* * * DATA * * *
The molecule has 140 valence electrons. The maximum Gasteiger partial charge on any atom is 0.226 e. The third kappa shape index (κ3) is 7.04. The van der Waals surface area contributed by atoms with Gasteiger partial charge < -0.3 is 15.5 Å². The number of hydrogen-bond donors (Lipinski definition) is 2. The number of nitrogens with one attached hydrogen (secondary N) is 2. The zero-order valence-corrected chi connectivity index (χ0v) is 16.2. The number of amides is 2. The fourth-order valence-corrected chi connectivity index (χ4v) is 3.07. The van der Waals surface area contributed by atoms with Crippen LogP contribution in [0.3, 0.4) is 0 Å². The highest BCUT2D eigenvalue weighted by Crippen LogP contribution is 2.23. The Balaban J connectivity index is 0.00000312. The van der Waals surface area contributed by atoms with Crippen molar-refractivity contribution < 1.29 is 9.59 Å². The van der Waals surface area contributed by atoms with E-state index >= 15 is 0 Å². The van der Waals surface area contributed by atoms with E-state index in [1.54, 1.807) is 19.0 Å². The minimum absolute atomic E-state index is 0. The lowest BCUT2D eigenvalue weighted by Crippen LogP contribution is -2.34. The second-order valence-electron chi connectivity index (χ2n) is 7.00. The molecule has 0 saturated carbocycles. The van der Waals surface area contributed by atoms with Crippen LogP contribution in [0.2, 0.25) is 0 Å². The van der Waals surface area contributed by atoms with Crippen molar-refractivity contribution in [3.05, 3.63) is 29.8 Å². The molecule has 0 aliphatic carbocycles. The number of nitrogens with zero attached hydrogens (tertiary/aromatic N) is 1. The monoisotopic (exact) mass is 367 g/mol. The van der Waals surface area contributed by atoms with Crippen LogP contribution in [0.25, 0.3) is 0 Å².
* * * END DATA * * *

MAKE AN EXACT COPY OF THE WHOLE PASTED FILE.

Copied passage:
The molecule has 140 valence electrons. The maximum Gasteiger partial charge on any atom is 0.226 e. The third kappa shape index (κ3) is 7.04. The van der Waals surface area contributed by atoms with Gasteiger partial charge < -0.3 is 15.5 Å². The number of hydrogen-bond donors (Lipinski definition) is 2. The number of nitrogens with one attached hydrogen (secondary N) is 2. The zero-order valence-corrected chi connectivity index (χ0v) is 16.2. The number of amides is 2. The fourth-order valence-corrected chi connectivity index (χ4v) is 3.07. The van der Waals surface area contributed by atoms with Crippen LogP contribution in [0.3, 0.4) is 0 Å². The highest BCUT2D eigenvalue weighted by Crippen LogP contribution is 2.23. The Balaban J connectivity index is 0.00000312. The van der Waals surface area contributed by atoms with Crippen molar-refractivity contribution < 1.29 is 9.59 Å². The van der Waals surface area contributed by atoms with E-state index >= 15 is 0 Å². The van der Waals surface area contributed by atoms with E-state index in [1.54, 1.807) is 19.0 Å². The minimum absolute atomic E-state index is 0. The lowest BCUT2D eigenvalue weighted by Crippen LogP contribution is -2.34. The second-order valence-electron chi connectivity index (χ2n) is 7.00. The molecule has 0 saturated carbocycles. The van der Waals surface area contributed by atoms with Crippen LogP contribution in [0.2, 0.25) is 0 Å². The van der Waals surface area contributed by atoms with Crippen molar-refractivity contribution in [3.05, 3.63) is 29.8 Å². The molecule has 0 aliphatic carbocycles. The number of nitrogens with zero attached hydrogens (tertiary/aromatic N) is 1. The monoisotopic (exact) mass is 367 g/mol. The van der Waals surface area contributed by atoms with Crippen LogP contribution in [0.25, 0.3) is 0 Å².